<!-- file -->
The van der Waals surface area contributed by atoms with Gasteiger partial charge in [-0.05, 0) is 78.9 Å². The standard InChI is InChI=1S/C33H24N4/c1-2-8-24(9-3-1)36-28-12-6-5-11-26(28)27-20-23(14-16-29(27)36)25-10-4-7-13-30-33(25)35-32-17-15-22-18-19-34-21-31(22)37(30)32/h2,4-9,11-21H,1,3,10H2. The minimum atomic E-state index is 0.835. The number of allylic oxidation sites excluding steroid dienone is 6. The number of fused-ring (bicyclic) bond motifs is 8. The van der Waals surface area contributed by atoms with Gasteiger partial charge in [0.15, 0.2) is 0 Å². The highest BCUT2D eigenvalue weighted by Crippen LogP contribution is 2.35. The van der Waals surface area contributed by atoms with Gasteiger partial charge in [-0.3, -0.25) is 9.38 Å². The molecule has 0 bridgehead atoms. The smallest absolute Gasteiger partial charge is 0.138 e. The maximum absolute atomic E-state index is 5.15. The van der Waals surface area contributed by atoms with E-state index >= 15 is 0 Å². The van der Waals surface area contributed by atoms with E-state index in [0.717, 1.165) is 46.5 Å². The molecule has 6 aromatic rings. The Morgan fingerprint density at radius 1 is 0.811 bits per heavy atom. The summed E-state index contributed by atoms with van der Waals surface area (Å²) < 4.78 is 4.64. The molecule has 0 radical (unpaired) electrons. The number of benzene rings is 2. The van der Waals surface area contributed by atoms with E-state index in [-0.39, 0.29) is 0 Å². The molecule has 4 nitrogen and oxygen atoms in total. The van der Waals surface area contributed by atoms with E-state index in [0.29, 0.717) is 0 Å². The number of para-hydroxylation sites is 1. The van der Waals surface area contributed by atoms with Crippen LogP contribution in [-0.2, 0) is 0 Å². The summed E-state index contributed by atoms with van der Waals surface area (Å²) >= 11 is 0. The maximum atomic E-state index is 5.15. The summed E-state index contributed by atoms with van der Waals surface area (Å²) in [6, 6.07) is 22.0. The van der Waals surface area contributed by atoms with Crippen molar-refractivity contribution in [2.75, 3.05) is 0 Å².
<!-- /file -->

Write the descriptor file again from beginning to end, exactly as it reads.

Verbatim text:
The van der Waals surface area contributed by atoms with Gasteiger partial charge in [-0.05, 0) is 78.9 Å². The standard InChI is InChI=1S/C33H24N4/c1-2-8-24(9-3-1)36-28-12-6-5-11-26(28)27-20-23(14-16-29(27)36)25-10-4-7-13-30-33(25)35-32-17-15-22-18-19-34-21-31(22)37(30)32/h2,4-9,11-21H,1,3,10H2. The minimum atomic E-state index is 0.835. The number of allylic oxidation sites excluding steroid dienone is 6. The number of fused-ring (bicyclic) bond motifs is 8. The van der Waals surface area contributed by atoms with Gasteiger partial charge in [0.15, 0.2) is 0 Å². The highest BCUT2D eigenvalue weighted by Crippen LogP contribution is 2.35. The van der Waals surface area contributed by atoms with Gasteiger partial charge in [-0.3, -0.25) is 9.38 Å². The molecule has 0 bridgehead atoms. The smallest absolute Gasteiger partial charge is 0.138 e. The maximum absolute atomic E-state index is 5.15. The van der Waals surface area contributed by atoms with E-state index >= 15 is 0 Å². The van der Waals surface area contributed by atoms with E-state index in [0.717, 1.165) is 46.5 Å². The molecule has 6 aromatic rings. The Morgan fingerprint density at radius 1 is 0.811 bits per heavy atom. The summed E-state index contributed by atoms with van der Waals surface area (Å²) < 4.78 is 4.64. The molecule has 0 radical (unpaired) electrons. The number of benzene rings is 2. The van der Waals surface area contributed by atoms with E-state index in [-0.39, 0.29) is 0 Å². The molecule has 4 nitrogen and oxygen atoms in total. The van der Waals surface area contributed by atoms with E-state index in [0.29, 0.717) is 0 Å². The number of para-hydroxylation sites is 1. The van der Waals surface area contributed by atoms with Crippen LogP contribution in [-0.2, 0) is 0 Å². The summed E-state index contributed by atoms with van der Waals surface area (Å²) >= 11 is 0. The maximum atomic E-state index is 5.15. The summed E-state index contributed by atoms with van der Waals surface area (Å²) in [6, 6.07) is 22.0. The van der Waals surface area contributed by atoms with Crippen molar-refractivity contribution in [2.75, 3.05) is 0 Å².